Printer Friendly

Notes on the ovipositional behavior of Trichogramma fuentesi (Hymenoptera: Trichogrammatidae), an egg parasitoid of Cactoblastis cactorum (Lepidoptera: Pyralidae).

Trichogramma fuentesi Torre (Hymenoptera: Trichogrammatidae) is an arrhenotokous egg parasitoid of Cactoblastis cactorum (Berg) (Lepidoptera: Pyralidae). The parasitoid was identified attacking C. cactorum eggs at several north Florida locations in 2010 (Paraiso et al. 2011). Low incidence of this natural enemy in the field suggested a need for inundative releases of this parasitoid if it were to exert pressure on C. cactorum populations. Effect of important biological parameters on the efficiency of parasitoid mass rearing has been evaluated (Paraiso et al. 2012). However, there was a need to examine basic parasitoid behaviors for improved manipulation of parasitoid populations. Our study characterized host searching and the oviposition sequence of T. fuentesi.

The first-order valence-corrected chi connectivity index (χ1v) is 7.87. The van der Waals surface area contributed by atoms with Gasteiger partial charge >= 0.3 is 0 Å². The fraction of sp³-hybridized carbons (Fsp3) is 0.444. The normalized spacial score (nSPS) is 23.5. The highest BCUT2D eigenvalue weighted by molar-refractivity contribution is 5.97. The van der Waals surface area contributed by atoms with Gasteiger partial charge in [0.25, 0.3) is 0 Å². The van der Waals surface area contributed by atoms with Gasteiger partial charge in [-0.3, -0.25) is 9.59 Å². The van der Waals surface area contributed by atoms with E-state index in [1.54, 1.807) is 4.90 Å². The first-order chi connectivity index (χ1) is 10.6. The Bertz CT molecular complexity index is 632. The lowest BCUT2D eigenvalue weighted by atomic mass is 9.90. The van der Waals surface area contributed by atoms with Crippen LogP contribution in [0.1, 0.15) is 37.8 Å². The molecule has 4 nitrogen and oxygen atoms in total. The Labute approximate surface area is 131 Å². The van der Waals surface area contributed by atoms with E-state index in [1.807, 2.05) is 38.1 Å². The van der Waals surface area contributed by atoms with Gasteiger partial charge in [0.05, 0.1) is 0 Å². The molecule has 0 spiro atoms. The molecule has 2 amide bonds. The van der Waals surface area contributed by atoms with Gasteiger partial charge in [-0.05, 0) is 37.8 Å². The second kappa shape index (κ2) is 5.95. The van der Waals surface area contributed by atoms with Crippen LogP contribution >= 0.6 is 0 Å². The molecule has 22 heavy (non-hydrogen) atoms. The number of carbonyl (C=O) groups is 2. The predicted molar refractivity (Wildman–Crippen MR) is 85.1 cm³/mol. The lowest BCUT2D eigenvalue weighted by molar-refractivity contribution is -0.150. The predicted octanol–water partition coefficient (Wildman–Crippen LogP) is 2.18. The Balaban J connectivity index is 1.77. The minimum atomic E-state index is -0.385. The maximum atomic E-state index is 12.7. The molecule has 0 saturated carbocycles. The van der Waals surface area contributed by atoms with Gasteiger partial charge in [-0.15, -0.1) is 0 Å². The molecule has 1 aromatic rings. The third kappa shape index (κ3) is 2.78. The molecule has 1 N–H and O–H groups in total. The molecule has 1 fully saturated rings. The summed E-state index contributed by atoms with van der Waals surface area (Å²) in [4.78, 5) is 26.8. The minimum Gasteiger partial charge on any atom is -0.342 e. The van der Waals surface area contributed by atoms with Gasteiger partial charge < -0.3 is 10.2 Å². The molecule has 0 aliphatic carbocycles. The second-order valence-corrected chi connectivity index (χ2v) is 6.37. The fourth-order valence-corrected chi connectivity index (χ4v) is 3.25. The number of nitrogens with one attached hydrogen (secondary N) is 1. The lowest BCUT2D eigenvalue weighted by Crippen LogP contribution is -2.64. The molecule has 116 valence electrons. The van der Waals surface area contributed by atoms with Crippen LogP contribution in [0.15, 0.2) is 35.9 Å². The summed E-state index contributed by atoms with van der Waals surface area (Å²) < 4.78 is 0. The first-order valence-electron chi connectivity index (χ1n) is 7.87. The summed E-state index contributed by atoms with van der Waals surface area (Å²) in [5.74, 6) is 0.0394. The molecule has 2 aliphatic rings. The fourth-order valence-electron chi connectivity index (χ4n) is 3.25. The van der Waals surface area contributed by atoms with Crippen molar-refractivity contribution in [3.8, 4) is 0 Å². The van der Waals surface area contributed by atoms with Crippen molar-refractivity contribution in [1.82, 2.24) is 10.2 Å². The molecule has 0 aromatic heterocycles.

Experiments were conducted at the facilities of the USDA-Agricultural Research Service and Florida Agricultural and Mechanical University --Center for Biological Control in Tallahassee, Florida, USA. Trichogramma fuentesi females used in this study originated from a field collected rearing colony. Parasitoid identity was confirmed by R. Stouthamer (Department of Entomology, University of California, Riverside, California) by analyzing ribosomal DNA Internal Transcribed Spacer 2 (ITS-2) sequences. Mass rearing of T. fuentesi populations was implemented as described by Paraiso et al. (2012). The colonies were maintained in a growth chamber at 28 [+ or -] 1[degrees]C, 16:8 h L:D, and 60-80% RH. Individual mated and fed female T. fuentesi and a 1-day old C. cactorum eggstick with 10 eggs were placed in a plastic Petri dish (30 x 10 mm) lined with filter paper. Host searching and oviposition behaviors of T. fuentesi females were studied under a stereoscopic microscope (Keyence-VH 5910) using online Windows Media to record all parasitoid behaviors. Behavioral events were scored using the event recording software Observer[R] XT version 8.0 (Noldus Information Technology, Wageningen, The Neth erlands 2008). Observations were conducted on each Petri dish for a 10 h period (from 9 am to 7 pm). The experiment was replicated five times with different randomly chosen female parasitoids.